Category Archives: civil society

Fresh: two articles published

Two articles based on our collaborative work in the Storycircle project (Goldsmiths, completed July 2013) have just been published in March, Digital citizenship? Narrative exchange and the changing terms of civic culture, in Citizenship Studies, and News in the community? Investigating emerging inter-local spaces of news production/consumption in Journalism Studies.

In Digital citizenship we explored the possibilities for new forms of ‘digital citizenship’ currently emerging through digitally supported processes of narrative exchange. Using Dahlgren’s (Dahlgren, P. 2003. “Reconfiguring Civic Culture in the New Media Milieu.” In Media and the Restyling of Politics, edited by J. Corner, and D. Pels, 151–170. London: Sage; Dahlgren, P. 2009. Media and Political Engagement. Cambridge: Cambridge University Press.) circuit of ‘civic culture’ as a model for exploring the interlinking preconditions for new acts of citizenship, we discuss the contrasting outcomes of research at three fieldwork sites in the North of England – educational (a sixth form college), civil society (a community reporters’ network) and social (a local club). Each site provided clear evidence of the elements of Dahlgren’s circuit (some depending on the intensive use of digital infrastructure, others predating it), but there were also breaks in the circuit that constrained its effectiveness. A crucial factor in each case for building a lasting circuit of civic culture (and an effective base for new forms of digital citizenship) is the role that digital infrastructure can play in extending the scale of interactions beyond the purely local.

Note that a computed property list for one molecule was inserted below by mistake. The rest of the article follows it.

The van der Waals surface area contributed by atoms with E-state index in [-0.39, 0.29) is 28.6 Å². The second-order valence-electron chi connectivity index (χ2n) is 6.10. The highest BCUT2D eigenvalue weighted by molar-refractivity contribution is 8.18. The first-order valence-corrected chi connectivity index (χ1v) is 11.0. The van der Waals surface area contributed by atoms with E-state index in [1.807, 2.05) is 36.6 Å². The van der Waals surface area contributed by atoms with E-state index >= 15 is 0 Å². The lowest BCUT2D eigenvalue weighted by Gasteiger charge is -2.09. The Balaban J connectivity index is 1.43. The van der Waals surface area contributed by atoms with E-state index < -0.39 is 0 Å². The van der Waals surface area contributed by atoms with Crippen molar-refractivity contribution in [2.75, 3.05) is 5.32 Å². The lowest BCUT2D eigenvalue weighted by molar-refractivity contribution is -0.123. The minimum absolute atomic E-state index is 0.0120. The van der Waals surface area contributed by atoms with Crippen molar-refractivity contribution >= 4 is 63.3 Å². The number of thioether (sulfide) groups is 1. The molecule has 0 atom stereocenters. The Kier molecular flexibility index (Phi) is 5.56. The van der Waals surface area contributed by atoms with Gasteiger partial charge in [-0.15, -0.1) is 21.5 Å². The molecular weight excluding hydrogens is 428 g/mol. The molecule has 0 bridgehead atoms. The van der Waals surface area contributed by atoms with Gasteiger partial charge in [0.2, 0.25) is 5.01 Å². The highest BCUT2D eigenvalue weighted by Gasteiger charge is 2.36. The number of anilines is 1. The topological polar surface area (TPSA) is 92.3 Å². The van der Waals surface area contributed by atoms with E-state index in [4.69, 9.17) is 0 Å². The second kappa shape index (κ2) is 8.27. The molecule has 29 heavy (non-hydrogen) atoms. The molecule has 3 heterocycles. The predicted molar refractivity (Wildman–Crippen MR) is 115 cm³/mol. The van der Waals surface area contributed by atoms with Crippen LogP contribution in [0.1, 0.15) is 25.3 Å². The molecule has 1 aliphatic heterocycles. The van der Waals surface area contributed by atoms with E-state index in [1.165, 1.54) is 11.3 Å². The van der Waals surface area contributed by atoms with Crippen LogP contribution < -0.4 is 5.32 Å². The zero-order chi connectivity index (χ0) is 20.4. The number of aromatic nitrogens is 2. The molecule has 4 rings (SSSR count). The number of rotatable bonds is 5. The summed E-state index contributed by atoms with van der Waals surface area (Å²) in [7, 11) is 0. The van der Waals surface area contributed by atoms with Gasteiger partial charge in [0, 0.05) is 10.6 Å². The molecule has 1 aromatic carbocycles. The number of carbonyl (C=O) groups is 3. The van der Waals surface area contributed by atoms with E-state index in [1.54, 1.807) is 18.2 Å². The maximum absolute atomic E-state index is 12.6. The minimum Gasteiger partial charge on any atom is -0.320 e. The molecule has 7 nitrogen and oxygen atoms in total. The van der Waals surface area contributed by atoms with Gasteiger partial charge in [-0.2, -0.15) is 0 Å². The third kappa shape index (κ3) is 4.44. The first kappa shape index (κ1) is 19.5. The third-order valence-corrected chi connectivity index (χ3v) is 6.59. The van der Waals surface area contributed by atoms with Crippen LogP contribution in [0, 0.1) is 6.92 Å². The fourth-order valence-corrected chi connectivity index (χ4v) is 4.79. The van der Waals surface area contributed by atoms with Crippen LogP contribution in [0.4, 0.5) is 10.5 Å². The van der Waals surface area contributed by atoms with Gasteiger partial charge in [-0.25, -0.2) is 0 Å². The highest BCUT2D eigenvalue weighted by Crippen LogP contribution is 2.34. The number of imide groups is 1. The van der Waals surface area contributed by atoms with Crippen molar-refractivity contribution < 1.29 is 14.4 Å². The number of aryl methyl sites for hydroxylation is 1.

In News in the Community we examined the emergence of new, inter-local spaces of news production and consumption, drawing again on our extensive fieldwork and interviews with community reporters trained by a community reporter organisation based in the north of England. Practices of news production and content generation are focused on people’s own communities and they are underpinned by an ethos of production, which is grounded in a critical consumption of news and collective processes of skill acquisition. Through an analysis of motivations and practices, we account for the values that sustain community reporter communities and discuss how such practices, while emerging from the place of local community, also extend across wider communities of interest. It is suggested that an evolving practice of skill sharing and mutual recognition could potentially stimulate the regrowth of democratic values.

Making Energy Publics event

Thursday 3rd April, 10.30 until 16.30

UEA London, 102 Middlesex St.

A seminar organised by Jason Chilvers and Helen Pallett of the 3S Group at UEA, as part of the OU Publics then, now and beyond network’s travelling seminar series.

via Making Energy Publics event.

See poster here: Mediating energy publics

‘All these emotions, all these yearnings, all these data’ tomorrow at UCSC

‘All these emotions, all these yearnings, all these data’: platform openess, data sharing and visions democracy’,

at Center for Cultural Studies, UC Santa Cruz, 5th February 2014